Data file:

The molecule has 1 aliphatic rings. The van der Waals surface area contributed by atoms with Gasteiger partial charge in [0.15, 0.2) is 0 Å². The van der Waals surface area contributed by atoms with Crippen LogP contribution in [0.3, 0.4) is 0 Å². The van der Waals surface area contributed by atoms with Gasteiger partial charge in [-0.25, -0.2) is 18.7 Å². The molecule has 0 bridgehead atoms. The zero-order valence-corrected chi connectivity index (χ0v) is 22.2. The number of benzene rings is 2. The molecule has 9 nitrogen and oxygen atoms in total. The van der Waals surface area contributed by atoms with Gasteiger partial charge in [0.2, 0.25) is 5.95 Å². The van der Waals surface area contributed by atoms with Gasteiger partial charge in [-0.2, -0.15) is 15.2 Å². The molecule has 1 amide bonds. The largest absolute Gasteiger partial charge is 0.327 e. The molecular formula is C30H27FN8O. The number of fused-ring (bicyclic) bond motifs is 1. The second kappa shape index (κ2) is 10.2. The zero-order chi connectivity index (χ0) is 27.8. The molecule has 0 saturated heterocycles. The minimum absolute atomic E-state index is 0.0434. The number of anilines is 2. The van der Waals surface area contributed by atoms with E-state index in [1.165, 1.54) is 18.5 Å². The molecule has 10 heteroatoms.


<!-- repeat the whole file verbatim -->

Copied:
The molecule has 1 aliphatic rings. The van der Waals surface area contributed by atoms with Gasteiger partial charge in [0.15, 0.2) is 0 Å². The van der Waals surface area contributed by atoms with Crippen LogP contribution in [0.3, 0.4) is 0 Å². The van der Waals surface area contributed by atoms with Gasteiger partial charge in [-0.25, -0.2) is 18.7 Å². The molecule has 0 bridgehead atoms. The zero-order valence-corrected chi connectivity index (χ0v) is 22.2. The number of benzene rings is 2. The molecule has 9 nitrogen and oxygen atoms in total. The van der Waals surface area contributed by atoms with Gasteiger partial charge in [0.2, 0.25) is 5.95 Å². The van der Waals surface area contributed by atoms with Gasteiger partial charge in [-0.2, -0.15) is 15.2 Å². The molecule has 1 amide bonds. The largest absolute Gasteiger partial charge is 0.327 e. The molecular formula is C30H27FN8O. The number of fused-ring (bicyclic) bond motifs is 1. The second kappa shape index (κ2) is 10.2. The zero-order chi connectivity index (χ0) is 27.8. The molecule has 0 saturated heterocycles. The minimum absolute atomic E-state index is 0.0434. The number of anilines is 2. The van der Waals surface area contributed by atoms with E-state index in [1.165, 1.54) is 18.5 Å². The molecule has 10 heteroatoms.